Chuck Berry: an obituary 1926-2017
A tribute to the rock ‘n’ roll pioneer.
Any history of rock’n’roll music that will ever be written must, by rights, start with the words ‘Chuck Berry’. They’re the two words that will feature most regularly too; when tracing the setlists of The Beatles in Hamburg, recalling the records that Mick Jagger and Keith Richards bonded over when they ran into each other at Dartford Station, tracing the roots of Bowie’s glam and Led Zeppelin’s hard rock, or simply trying to fathom his fundamental influence on the entirety of modern-day pop culture.
“While no individual can be said to have invented rock and roll,” read his induction to the Rock And Roll Hall Of Fame address, “Chuck Berry comes the closest of any single figure to being the one who put all the essential pieces together.” “If you tried to give rock and roll another name, you might call it ‘Chuck Berry’,” quipped John Lennon. Put simply, most music as we know it today simply would not exist had Charles Edward Anderson Berry not meshed rhythm and blues into swing music in the mid-1950s to help create what we now call rock’n’roll. And how different might wider society have been without its impact? Without the teen rebellion cyclone of rock’n’roll in the 50’s, would the counter-culture movements of the 60’s been so prevalent, helping to advance civil liberties, women’s rights and individual freedoms? By helping create rock’n’roll, Berry arguably become on of the few musicians that changed the world.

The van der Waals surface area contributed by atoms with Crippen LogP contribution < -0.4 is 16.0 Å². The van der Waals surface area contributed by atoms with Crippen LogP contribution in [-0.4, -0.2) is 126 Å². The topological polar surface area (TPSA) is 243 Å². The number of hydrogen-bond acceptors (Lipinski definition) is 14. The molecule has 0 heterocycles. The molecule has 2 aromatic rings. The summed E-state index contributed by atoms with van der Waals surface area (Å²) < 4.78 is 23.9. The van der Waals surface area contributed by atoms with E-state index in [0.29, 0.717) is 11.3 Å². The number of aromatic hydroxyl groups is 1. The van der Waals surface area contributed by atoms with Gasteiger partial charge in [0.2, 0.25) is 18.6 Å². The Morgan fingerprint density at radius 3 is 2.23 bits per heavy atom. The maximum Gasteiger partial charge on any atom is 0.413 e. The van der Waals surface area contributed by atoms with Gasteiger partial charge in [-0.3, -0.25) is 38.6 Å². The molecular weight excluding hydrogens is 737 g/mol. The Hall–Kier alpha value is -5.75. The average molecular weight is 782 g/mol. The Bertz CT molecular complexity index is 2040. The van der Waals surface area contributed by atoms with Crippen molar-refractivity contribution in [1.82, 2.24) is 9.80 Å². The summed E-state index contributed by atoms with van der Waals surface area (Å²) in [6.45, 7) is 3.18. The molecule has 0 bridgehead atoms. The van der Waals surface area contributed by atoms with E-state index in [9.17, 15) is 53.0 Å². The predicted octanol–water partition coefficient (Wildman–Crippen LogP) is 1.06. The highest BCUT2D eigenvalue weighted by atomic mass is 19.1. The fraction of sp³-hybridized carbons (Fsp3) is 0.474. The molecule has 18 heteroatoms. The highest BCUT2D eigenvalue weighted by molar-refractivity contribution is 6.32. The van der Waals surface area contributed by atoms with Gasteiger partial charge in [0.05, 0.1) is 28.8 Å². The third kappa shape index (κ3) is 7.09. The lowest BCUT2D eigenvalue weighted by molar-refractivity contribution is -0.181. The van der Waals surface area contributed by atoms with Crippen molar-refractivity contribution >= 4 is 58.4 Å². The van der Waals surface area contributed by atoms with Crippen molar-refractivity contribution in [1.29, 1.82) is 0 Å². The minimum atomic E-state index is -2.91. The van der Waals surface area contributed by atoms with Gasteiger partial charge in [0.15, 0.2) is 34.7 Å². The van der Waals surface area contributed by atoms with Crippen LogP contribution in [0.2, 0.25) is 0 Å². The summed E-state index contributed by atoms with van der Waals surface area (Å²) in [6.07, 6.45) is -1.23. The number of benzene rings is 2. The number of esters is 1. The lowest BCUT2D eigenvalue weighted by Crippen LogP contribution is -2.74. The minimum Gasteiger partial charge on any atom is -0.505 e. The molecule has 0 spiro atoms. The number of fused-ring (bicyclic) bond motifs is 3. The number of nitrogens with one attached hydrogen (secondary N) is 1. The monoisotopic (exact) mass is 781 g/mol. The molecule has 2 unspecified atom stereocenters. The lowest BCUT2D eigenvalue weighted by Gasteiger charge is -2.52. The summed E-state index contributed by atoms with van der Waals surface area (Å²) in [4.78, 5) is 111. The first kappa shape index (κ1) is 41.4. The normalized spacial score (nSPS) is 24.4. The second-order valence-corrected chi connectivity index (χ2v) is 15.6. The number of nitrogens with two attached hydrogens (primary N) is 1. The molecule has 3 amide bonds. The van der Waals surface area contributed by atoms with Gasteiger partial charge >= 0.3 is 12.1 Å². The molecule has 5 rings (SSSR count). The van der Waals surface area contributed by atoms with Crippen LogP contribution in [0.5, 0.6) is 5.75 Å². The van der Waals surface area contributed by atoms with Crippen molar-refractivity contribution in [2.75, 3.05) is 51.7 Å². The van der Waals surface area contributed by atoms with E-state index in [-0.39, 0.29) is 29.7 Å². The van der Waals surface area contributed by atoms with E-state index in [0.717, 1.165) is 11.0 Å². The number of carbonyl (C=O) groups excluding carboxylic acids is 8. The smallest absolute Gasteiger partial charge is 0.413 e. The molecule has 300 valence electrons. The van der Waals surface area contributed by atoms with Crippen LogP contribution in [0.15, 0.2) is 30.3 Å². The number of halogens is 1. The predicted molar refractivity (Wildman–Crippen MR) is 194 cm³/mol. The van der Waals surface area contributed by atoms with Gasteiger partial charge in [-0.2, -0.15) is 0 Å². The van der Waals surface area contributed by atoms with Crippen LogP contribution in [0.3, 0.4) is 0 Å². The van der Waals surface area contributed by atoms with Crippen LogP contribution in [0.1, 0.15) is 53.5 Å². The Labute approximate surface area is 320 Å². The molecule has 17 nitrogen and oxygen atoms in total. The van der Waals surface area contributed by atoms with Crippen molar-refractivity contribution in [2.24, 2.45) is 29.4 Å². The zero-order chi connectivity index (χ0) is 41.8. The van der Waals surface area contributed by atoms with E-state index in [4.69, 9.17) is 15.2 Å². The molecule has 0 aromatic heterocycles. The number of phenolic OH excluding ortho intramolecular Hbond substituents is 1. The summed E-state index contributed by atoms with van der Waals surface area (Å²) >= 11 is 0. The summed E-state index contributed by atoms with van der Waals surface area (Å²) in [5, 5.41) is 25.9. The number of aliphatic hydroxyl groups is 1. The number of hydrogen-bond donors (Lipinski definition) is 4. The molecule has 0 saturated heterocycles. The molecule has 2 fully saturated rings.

Born on October 18, 1926, into a middle-class family in St Louis Missouri – his father a Baptist deacon, his mother a school principal – Berry’s youth was a mixture of musical performance and crime. While playing early blues shows at Sumner High School he also took to armed robbery, robbing three stores in Kansas City before hijacking a car at gunpoint. For this he was sentenced to three years in reformatory in Jefferson City, where he started a singing quartet deemed professional enough to perform outside the facility.
On his release in 1947, aged 21, he married Thernetta Suggs and found employment as a factory worker and janitor, and by the early 50’s he had fallen in with the local St Louis band scene. In 1953 he joined pianist Johnnie Johnson’s trio before getting his big break in May 1955, when he met Muddy Waters in Chicago and was encouraged to play his music to Leonard Chess of Chess Records. Leonard loved the amalgamation of rhythm and blues and country fiddle on Berry’s song ‘Ida Red’ and released the song as ‘Maybellene’. The song sold one million copies and reached the Billboard Number One.
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